Cinnaminson, NJ drug dealer charged with causing fatal overdose of Medford, NJ teen
A drug dealer from Cinnaminson has been charged with causing the fatal overdose of a high school student from Medford Township.
Zachary DiBattista, 19, of the 500 block of Camelot Court, has been charged with first-degree Strict Liability for the Drug-Induced Death of a teen who died in his home last year on counterfeit prescription drugs that contained fentanyl, Burlington County Prosecutor Scott Coffina and Medford Township Police Chief Art Waterman announced in a joint statement.
DiBattista was arrested last Wednesday by the U.S. Marshals Service New York/New Jersey Regional Fugitive Task Force -- which includes the Burlington County Sheriff's Department -- with assistance from the Camden and Atlantic City divisions.
He remains in the Burlington County Jail in Mount Holly, pending a detention hearing in Superior Court.
Medford Police responded to a Yorkshire Drive home on March 6, 2021 on a report of an unattended death, and once on scene, officers found the body of 18-year old Max Mather in his bedroom.
Following a toxicology report that revealed the presence of Xylazine, Burlington County Medical Examiner Dr. Ian Hood determined that Mather died from fentanyl toxicity.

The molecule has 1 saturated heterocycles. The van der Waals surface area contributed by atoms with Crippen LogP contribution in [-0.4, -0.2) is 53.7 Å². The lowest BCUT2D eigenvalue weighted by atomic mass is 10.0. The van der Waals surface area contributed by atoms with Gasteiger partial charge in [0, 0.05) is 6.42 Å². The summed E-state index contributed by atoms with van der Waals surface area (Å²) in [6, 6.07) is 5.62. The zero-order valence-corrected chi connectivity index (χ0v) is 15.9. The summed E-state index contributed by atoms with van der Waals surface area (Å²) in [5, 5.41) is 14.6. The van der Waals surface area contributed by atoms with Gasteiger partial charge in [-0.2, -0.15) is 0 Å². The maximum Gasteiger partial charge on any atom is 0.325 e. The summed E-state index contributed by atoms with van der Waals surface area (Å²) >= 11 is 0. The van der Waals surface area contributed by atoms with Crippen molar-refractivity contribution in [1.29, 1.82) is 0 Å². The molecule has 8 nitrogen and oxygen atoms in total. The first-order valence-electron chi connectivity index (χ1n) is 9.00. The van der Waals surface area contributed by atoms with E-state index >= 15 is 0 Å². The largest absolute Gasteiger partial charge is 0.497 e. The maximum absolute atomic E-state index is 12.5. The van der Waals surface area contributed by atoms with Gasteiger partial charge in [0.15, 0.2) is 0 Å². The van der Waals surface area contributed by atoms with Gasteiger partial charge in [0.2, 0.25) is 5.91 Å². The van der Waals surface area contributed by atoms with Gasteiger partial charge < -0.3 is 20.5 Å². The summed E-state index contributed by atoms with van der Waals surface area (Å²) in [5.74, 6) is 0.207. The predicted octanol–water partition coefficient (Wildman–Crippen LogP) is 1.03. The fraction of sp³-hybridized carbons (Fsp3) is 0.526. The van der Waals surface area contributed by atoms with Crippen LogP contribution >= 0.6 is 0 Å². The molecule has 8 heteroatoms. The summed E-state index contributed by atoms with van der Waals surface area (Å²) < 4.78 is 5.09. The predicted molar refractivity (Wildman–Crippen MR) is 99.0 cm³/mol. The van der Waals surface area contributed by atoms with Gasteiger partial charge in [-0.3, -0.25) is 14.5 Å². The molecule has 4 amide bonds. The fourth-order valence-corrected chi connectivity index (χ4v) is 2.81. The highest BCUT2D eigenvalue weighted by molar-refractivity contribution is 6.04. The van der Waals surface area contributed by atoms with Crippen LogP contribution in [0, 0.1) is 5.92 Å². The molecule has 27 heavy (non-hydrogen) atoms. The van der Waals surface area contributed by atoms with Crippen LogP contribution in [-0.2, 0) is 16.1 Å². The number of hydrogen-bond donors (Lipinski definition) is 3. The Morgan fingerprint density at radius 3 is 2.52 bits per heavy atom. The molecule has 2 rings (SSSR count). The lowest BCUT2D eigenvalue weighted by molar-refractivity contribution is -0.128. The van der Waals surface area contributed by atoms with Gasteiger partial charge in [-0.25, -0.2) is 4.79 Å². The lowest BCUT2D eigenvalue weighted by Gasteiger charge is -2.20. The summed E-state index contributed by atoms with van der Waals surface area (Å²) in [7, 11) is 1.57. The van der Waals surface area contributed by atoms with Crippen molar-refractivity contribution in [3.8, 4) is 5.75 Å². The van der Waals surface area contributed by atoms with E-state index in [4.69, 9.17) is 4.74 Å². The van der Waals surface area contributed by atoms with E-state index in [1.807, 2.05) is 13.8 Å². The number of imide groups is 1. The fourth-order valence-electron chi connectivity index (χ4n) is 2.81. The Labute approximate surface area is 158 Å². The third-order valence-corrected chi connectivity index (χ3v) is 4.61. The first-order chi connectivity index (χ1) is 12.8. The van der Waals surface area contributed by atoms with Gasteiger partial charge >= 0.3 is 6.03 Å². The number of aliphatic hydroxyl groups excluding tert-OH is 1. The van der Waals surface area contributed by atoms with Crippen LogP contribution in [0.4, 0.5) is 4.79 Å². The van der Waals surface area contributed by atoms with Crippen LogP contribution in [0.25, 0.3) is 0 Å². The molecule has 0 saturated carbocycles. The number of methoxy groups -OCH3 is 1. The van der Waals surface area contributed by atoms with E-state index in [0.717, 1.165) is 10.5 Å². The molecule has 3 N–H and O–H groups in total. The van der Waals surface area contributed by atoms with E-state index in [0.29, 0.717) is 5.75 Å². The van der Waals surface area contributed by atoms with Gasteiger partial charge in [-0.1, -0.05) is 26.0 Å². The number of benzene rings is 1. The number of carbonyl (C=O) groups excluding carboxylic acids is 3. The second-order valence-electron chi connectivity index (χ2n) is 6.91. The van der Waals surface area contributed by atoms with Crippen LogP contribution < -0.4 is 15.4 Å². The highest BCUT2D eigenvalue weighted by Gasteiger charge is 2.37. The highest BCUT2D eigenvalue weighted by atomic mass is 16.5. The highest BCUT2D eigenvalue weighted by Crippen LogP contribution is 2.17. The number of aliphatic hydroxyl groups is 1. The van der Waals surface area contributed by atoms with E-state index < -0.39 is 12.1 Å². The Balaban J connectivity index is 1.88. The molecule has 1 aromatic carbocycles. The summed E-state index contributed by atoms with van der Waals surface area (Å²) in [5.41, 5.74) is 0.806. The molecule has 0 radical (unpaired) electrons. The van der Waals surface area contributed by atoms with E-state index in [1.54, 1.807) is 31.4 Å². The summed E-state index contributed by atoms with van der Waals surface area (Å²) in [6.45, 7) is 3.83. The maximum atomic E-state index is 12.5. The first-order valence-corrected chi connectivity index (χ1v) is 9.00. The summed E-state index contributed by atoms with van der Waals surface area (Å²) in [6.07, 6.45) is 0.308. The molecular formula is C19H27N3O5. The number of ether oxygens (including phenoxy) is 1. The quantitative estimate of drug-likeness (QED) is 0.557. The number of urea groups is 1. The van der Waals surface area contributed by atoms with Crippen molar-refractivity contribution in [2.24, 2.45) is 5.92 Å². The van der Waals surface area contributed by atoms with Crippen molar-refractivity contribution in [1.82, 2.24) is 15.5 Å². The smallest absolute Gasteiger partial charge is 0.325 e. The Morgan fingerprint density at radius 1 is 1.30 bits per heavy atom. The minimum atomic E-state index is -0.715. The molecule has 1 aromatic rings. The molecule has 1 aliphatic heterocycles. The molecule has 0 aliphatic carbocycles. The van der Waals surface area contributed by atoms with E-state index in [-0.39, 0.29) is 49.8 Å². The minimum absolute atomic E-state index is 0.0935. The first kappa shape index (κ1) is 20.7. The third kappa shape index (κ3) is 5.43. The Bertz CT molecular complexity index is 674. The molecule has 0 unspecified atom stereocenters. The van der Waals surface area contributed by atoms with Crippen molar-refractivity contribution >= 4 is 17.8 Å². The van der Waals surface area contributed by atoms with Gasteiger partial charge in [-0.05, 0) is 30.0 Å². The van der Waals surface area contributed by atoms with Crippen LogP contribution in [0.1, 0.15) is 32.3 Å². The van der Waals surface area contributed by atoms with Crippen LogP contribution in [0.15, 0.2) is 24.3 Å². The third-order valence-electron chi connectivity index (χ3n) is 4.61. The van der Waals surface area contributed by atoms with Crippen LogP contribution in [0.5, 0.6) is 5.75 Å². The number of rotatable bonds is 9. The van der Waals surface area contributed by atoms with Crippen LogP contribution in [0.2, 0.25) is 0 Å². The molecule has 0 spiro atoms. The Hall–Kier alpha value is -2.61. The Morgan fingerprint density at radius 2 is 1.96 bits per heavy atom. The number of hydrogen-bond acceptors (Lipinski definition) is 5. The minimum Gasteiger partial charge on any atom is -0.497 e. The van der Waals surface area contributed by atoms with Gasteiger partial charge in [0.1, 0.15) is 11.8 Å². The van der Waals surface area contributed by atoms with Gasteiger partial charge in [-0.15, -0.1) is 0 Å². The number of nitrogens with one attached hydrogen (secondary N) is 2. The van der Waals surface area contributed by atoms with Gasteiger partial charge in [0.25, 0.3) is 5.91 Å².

Mather fatally overdosed on pills he bought from DiBattista the day before at a Marlton convenience store, according to the investigation, and the two had arranged a meeting on Snapchat.
Prosecutor Coffina said that the investigation into the death uncovered that Mather bought what he believed to be Oxycontin pills, but were actually counterfeit controlled prescription drugs containing fentanyl, designed to resemble authentic oxycodone 30 mg tablets.
“One of the most tragic aspects of the unrelenting substance use disorder epidemic is how young overdose victims tend to be,” Prosecutor Coffina said in a written statement. “In this case, the victim was only 18 and still in high school, with his whole life ahead of him. He presumably thought he was taking a prescription drug that would not harm him, and it is nearly impossible for the untrained eye to distinguish a ‘real’ Oxycontin pill from a counterfeit one. To avoid similar tragedies, we need to do everything possible to make sure our children (and adults) understand that there is no such thing as a ‘safe’ prescription drug unless prescribed by a licensed professional and supplied by a licensed pharmacy.”
The case was investigated by the Prosecutor’s Office Gang, Gun and Narcotics Task Force and the Medford Township Police Department.
Mather will be prosecuted by Assistant Prosecutor Michael Angermeier, supervisor of the BCPO-GGNTF.